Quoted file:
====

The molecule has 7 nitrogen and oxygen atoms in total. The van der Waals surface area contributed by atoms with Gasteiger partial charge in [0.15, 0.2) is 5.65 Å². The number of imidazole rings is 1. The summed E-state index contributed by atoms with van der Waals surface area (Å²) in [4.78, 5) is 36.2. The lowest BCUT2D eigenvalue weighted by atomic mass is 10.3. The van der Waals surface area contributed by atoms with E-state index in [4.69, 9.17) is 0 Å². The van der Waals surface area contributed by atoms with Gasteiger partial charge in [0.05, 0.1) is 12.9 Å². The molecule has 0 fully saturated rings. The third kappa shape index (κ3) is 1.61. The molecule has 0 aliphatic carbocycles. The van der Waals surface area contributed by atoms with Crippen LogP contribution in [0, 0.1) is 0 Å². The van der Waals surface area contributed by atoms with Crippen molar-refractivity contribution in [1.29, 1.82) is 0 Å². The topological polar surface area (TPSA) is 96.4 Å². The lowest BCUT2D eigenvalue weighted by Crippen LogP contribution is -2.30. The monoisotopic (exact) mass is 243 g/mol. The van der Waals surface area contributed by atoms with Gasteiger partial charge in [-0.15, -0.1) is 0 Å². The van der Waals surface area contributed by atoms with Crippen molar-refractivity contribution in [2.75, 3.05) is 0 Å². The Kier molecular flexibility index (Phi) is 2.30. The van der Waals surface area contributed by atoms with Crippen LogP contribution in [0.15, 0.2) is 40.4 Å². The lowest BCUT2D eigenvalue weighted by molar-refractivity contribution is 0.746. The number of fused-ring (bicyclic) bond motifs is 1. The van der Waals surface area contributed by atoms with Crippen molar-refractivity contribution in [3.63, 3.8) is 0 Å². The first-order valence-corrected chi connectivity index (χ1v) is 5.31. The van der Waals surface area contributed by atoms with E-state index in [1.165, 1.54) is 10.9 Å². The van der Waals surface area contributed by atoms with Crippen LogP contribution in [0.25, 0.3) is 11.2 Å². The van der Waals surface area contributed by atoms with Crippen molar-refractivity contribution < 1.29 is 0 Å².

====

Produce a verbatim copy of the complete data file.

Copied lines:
The molecule has 7 nitrogen and oxygen atoms in total. The van der Waals surface area contributed by atoms with Gasteiger partial charge in [0.15, 0.2) is 5.65 Å². The number of imidazole rings is 1. The summed E-state index contributed by atoms with van der Waals surface area (Å²) in [4.78, 5) is 36.2. The lowest BCUT2D eigenvalue weighted by atomic mass is 10.3. The van der Waals surface area contributed by atoms with E-state index in [4.69, 9.17) is 0 Å². The van der Waals surface area contributed by atoms with Gasteiger partial charge in [0.05, 0.1) is 12.9 Å². The molecule has 0 fully saturated rings. The third kappa shape index (κ3) is 1.61. The molecule has 0 aliphatic carbocycles. The van der Waals surface area contributed by atoms with Crippen LogP contribution in [0, 0.1) is 0 Å². The van der Waals surface area contributed by atoms with Crippen molar-refractivity contribution in [1.29, 1.82) is 0 Å². The topological polar surface area (TPSA) is 96.4 Å². The lowest BCUT2D eigenvalue weighted by Crippen LogP contribution is -2.30. The monoisotopic (exact) mass is 243 g/mol. The van der Waals surface area contributed by atoms with Gasteiger partial charge in [-0.15, -0.1) is 0 Å². The van der Waals surface area contributed by atoms with Crippen molar-refractivity contribution in [2.75, 3.05) is 0 Å². The Kier molecular flexibility index (Phi) is 2.30. The van der Waals surface area contributed by atoms with Crippen LogP contribution in [0.15, 0.2) is 40.4 Å². The lowest BCUT2D eigenvalue weighted by molar-refractivity contribution is 0.746. The number of fused-ring (bicyclic) bond motifs is 1. The van der Waals surface area contributed by atoms with Crippen molar-refractivity contribution in [3.63, 3.8) is 0 Å². The first-order valence-corrected chi connectivity index (χ1v) is 5.31. The van der Waals surface area contributed by atoms with E-state index in [1.165, 1.54) is 10.9 Å². The van der Waals surface area contributed by atoms with Crippen LogP contribution in [0.25, 0.3) is 11.2 Å². The van der Waals surface area contributed by atoms with Crippen molar-refractivity contribution < 1.29 is 0 Å².